We were also presented with Caprese, comprising buffalo mozzarella (from Campania, of course), basil, balsamic and increasingly popular heirloom tomatoes. Chef Moreno, a traditionalist at heart, told us that the best mozzarella is moulded by hand so he would never use a knife prior to serving.
The third appetiser was the almost obligatory and beautifully presented carpaccio of thinly sliced Australian tenderloin served with a Tuscan tomato and bread salad.
Of course, a good chef will always know his onions but preparing dishes that complement is also a skill to behold, as we soon discovered. The hand-made ravioli with Canadian lobster and rich tomato sauce with basil was a match made in heaven for the, yes, porcini risotto.
Italy is the rice basket of Europe. Favoured regions are Piedmont, from where an ancestor of one Brother Rue is believed to hail (to be confirmed at a summer family reunion), and Lombardy where the Po river valley’s swampy plains make ideal growing conditions. Carnaroli is one of the famous cultivars, selected to absorb liquid when cooked yet retain an al dente bite and a creaminess perfected by Porcini’s artisans.
The third triumph of the pasta and risotto course was the duck ragù with handmade egg noodle tagliatelle. Chef Moreno uses the whole duck (from France) with the bones providing the stock and the hand-cut meat combining after more than two hours of gentle simmering.
By this time the aforementioned Brother Rue of dried porcini fame had insisted he would never offer kitchen tips again but he did look aghast when Chef Moreno suggested the dish was too rich to make the summer menu. Vehement disagreement was barely stifled but we were both taken aback by the light silky texture of the ragù.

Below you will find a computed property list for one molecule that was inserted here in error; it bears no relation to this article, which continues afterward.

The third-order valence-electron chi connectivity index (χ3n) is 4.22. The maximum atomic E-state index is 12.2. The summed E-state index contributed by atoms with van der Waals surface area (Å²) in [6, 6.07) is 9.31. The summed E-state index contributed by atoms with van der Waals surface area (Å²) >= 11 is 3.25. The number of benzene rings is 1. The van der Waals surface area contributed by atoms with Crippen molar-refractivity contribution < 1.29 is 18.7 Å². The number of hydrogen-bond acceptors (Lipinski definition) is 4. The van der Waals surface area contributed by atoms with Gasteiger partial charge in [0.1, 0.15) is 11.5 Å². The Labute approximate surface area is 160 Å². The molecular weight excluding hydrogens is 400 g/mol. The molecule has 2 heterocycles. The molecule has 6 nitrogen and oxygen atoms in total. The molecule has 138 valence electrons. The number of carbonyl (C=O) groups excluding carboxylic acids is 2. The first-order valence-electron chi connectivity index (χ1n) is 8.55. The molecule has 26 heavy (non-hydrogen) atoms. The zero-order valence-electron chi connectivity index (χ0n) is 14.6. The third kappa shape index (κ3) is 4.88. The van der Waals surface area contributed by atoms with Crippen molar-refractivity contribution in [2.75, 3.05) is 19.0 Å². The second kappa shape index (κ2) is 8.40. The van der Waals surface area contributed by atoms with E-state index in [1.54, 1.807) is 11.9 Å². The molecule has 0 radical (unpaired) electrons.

Before Moreno had to leave to spy on other Ritz-Carlton restaurant chefs (he was deputising for his boss) he had arranged for the main courses to be delivered. Along came Australian rack of lamb, superbly tender and pink with truffle pan jus and a Sicilian caponata, Australian beef tenderloin with potato purée, which should make the shortlist for autumn, and the pan-roasted Mediterranean sea bass with cherry tomato, olives and baby potatoes. “This fish will remain on all of my menus,” Chef Moreno had declared before departing. We did not argue.
At this stage, Michelle had only picked sparingly at her food but it became apparent why she had not over-indulged. Three good reasons, in fact: the Cannoli from Sicily with delicate ricotta, pistachio cream, caramelised citron and fruit coulis; the Tuscan tart with peach confiture; and tiramisu, that Piedmont classic with whipped Mascarpone cream laced liberally with strong Espresso topped with cocoa powder.
Indeed, the tiramisu provided the perfect wake-up call for both Brothers Rue, served to ensure that we return more often to see the Ladies and Gentlemen of the Ritz-Carlton Doha, despite those new noisy neighbours!
© Marhaba Information Guide 2016. The Rue Brothers review restaurants exclusively for Marhaba. They have spent a combined 40+ years in Qatar and think they know their onions, and kofta kebabs, by now